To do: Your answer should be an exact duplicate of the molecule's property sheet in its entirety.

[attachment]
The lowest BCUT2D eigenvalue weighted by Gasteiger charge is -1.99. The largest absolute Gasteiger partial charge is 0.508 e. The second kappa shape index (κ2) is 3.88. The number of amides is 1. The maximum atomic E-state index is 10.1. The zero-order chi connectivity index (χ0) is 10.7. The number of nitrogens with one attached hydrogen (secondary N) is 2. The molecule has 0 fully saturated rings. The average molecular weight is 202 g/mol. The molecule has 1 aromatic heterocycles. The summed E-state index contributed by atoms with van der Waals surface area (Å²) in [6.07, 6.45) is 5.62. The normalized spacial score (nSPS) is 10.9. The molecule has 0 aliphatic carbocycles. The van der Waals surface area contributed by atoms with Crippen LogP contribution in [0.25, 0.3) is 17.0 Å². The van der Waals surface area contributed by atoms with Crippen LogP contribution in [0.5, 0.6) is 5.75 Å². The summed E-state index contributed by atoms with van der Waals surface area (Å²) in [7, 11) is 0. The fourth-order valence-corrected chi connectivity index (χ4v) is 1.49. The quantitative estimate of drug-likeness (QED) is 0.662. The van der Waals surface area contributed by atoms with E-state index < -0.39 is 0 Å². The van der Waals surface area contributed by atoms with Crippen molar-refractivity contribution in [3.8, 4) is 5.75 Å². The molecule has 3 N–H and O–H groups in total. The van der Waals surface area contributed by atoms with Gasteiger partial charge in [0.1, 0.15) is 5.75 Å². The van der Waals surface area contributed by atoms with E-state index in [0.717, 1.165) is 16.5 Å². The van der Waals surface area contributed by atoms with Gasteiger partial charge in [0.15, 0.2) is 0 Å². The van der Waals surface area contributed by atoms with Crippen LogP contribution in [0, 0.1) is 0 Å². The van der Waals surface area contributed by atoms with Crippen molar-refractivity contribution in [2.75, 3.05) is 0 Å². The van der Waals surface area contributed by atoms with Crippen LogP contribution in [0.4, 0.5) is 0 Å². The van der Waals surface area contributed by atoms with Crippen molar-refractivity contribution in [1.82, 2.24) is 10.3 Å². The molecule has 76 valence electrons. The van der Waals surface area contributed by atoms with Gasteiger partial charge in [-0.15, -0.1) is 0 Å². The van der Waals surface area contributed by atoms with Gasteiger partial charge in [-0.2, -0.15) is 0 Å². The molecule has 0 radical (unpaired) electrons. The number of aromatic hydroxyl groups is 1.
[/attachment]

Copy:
The lowest BCUT2D eigenvalue weighted by Gasteiger charge is -1.99. The largest absolute Gasteiger partial charge is 0.508 e. The second kappa shape index (κ2) is 3.88. The number of amides is 1. The maximum atomic E-state index is 10.1. The zero-order chi connectivity index (χ0) is 10.7. The number of nitrogens with one attached hydrogen (secondary N) is 2. The molecule has 0 fully saturated rings. The average molecular weight is 202 g/mol. The molecule has 1 aromatic heterocycles. The summed E-state index contributed by atoms with van der Waals surface area (Å²) in [6.07, 6.45) is 5.62. The normalized spacial score (nSPS) is 10.9. The molecule has 0 aliphatic carbocycles. The van der Waals surface area contributed by atoms with Crippen LogP contribution in [0.25, 0.3) is 17.0 Å². The van der Waals surface area contributed by atoms with Crippen LogP contribution in [0.5, 0.6) is 5.75 Å². The summed E-state index contributed by atoms with van der Waals surface area (Å²) in [7, 11) is 0. The fourth-order valence-corrected chi connectivity index (χ4v) is 1.49. The quantitative estimate of drug-likeness (QED) is 0.662. The van der Waals surface area contributed by atoms with E-state index < -0.39 is 0 Å². The van der Waals surface area contributed by atoms with Crippen molar-refractivity contribution in [3.8, 4) is 5.75 Å². The molecule has 3 N–H and O–H groups in total. The van der Waals surface area contributed by atoms with Gasteiger partial charge in [0.1, 0.15) is 5.75 Å². The van der Waals surface area contributed by atoms with E-state index in [0.717, 1.165) is 16.5 Å². The van der Waals surface area contributed by atoms with Gasteiger partial charge in [0.15, 0.2) is 0 Å². The van der Waals surface area contributed by atoms with Crippen LogP contribution in [0, 0.1) is 0 Å². The van der Waals surface area contributed by atoms with Crippen molar-refractivity contribution in [2.75, 3.05) is 0 Å². The van der Waals surface area contributed by atoms with Crippen LogP contribution in [0.4, 0.5) is 0 Å². The van der Waals surface area contributed by atoms with Crippen molar-refractivity contribution in [1.82, 2.24) is 10.3 Å². The molecule has 76 valence electrons. The van der Waals surface area contributed by atoms with Gasteiger partial charge in [-0.15, -0.1) is 0 Å². The van der Waals surface area contributed by atoms with Gasteiger partial charge in [-0.2, -0.15) is 0 Å². The molecule has 0 radical (unpaired) electrons. The number of aromatic hydroxyl groups is 1.